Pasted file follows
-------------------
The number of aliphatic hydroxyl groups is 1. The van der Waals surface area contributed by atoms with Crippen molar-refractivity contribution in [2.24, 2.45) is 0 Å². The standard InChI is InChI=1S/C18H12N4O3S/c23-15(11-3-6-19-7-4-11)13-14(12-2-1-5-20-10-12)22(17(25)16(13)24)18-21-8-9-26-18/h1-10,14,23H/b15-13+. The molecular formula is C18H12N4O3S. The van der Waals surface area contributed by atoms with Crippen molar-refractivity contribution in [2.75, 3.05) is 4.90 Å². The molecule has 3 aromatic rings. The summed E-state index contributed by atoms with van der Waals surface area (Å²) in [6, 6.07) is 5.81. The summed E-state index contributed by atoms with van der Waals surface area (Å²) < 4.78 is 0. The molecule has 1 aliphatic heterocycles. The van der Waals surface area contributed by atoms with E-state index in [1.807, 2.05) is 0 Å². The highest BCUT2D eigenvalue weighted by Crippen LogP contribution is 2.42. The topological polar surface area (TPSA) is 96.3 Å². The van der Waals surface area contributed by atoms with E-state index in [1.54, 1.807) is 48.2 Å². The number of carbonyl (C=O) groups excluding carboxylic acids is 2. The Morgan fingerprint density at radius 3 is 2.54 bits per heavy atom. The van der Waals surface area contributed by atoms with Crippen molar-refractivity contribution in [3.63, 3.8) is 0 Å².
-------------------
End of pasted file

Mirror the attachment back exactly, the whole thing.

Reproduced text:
The number of aliphatic hydroxyl groups is 1. The van der Waals surface area contributed by atoms with Crippen molar-refractivity contribution in [2.24, 2.45) is 0 Å². The standard InChI is InChI=1S/C18H12N4O3S/c23-15(11-3-6-19-7-4-11)13-14(12-2-1-5-20-10-12)22(17(25)16(13)24)18-21-8-9-26-18/h1-10,14,23H/b15-13+. The molecular formula is C18H12N4O3S. The van der Waals surface area contributed by atoms with Crippen molar-refractivity contribution in [2.75, 3.05) is 4.90 Å². The molecule has 3 aromatic rings. The summed E-state index contributed by atoms with van der Waals surface area (Å²) in [6, 6.07) is 5.81. The summed E-state index contributed by atoms with van der Waals surface area (Å²) < 4.78 is 0. The molecule has 1 aliphatic heterocycles. The van der Waals surface area contributed by atoms with E-state index in [1.807, 2.05) is 0 Å². The highest BCUT2D eigenvalue weighted by Crippen LogP contribution is 2.42. The topological polar surface area (TPSA) is 96.3 Å². The van der Waals surface area contributed by atoms with E-state index in [1.54, 1.807) is 48.2 Å². The number of carbonyl (C=O) groups excluding carboxylic acids is 2. The Morgan fingerprint density at radius 3 is 2.54 bits per heavy atom. The van der Waals surface area contributed by atoms with Crippen molar-refractivity contribution in [3.63, 3.8) is 0 Å².